In the midst of these more diffident invitations, the golden doors of the ballroom opened with a blatting of trumpets, and a circus parade rolled in. It was composed of the Zenith brokers, dressed as cowpunchers, bareback riders, Japanese jugglers. At the head was big Warren Whitby, in the bearskin and gold-and-crimson coat of a drum-major. Behind him, as a clown, beating a bass drum, extraordinarily happy and noisy, was Babbitt.
Warren Whitby leaped on the platform, made merry play with his baton, and observed, “Boyses and girlses, the time has came to get down to cases. A dyed-in-the-wool Zenithite sure loves his neighbors, but we’ve made up our minds to grab this convention off our neighbor burgs like we’ve grabbed the condensed-milk business and the paper-box business and—”
J. Harry Barmhill, the convention chairman, hinted, “We’re grateful to you, Mr. Uh, but you must give the other boys a chance to hand in their bids now.”
A fog-horn voice blared, “In Eureka we’ll promise free motor rides through the prettiest country—”
Running down the aisle, clapping his hands, a lean bald young man cried, “I’m from Sparta! Our Chamber of Commerce has wired me they’ve set aside eight thousand dollars, in real money, for the entertainment of the convention!”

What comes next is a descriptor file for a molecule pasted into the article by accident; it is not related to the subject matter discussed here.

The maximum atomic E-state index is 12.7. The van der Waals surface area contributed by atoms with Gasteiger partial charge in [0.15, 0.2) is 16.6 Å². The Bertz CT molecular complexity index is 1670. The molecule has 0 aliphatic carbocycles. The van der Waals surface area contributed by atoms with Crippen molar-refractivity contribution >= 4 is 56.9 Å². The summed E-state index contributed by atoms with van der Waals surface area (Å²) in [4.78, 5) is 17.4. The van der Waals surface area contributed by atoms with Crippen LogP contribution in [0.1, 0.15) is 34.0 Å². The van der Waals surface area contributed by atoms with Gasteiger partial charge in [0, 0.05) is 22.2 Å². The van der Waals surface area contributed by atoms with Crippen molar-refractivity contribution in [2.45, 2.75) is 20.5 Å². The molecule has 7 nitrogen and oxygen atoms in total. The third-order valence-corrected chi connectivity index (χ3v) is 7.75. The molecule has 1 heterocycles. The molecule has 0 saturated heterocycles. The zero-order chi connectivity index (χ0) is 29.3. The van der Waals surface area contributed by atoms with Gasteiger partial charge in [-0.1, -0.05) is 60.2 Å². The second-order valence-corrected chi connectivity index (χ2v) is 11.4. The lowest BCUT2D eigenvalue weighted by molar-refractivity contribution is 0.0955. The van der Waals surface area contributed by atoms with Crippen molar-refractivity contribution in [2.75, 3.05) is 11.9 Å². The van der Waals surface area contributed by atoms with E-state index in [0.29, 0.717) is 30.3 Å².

A clerical-looking man rose to clamor, “Money talks! Move we accept the bid from Sparta!”
It was accepted.
The Committee on Resolutions was reporting. They said that Whereas Almighty God in his beneficent mercy had seen fit to remove to a sphere of higher usefulness some thirty-six realtors of the state the past year, Therefore it was the sentiment of this convention assembled that they were sorry God had done it, and the secretary should be, and hereby was, instructed to spread these resolutions on the minutes, and to console the bereaved families by sending them each a copy.
A second resolution authorized the president of the S.A.R.E.B. to spend fifteen thousand dollars in lobbying for sane tax measures in the State Legislature. This resolution had a good deal to say about Menaces to Sound Business and clearing the Wheels of Progress from ill-advised and shortsighted obstacles.
The Committee on Committees reported, and with startled awe Babbitt learned that he had been appointed a member of the Committee on Torrens Titles.
He rejoiced, “I said it was going to be a great year! Georgie, old son, you got big things ahead of you! You’re a natural-born orator and a good mixer and—Zowie!”
There was no formal entertainment provided for the last evening. Babbitt had planned to go home, but that afternoon the Jered Sassburgers of Pioneer suggested that Babbitt and W. A. Rogers have tea with them at the Catalpa Inn.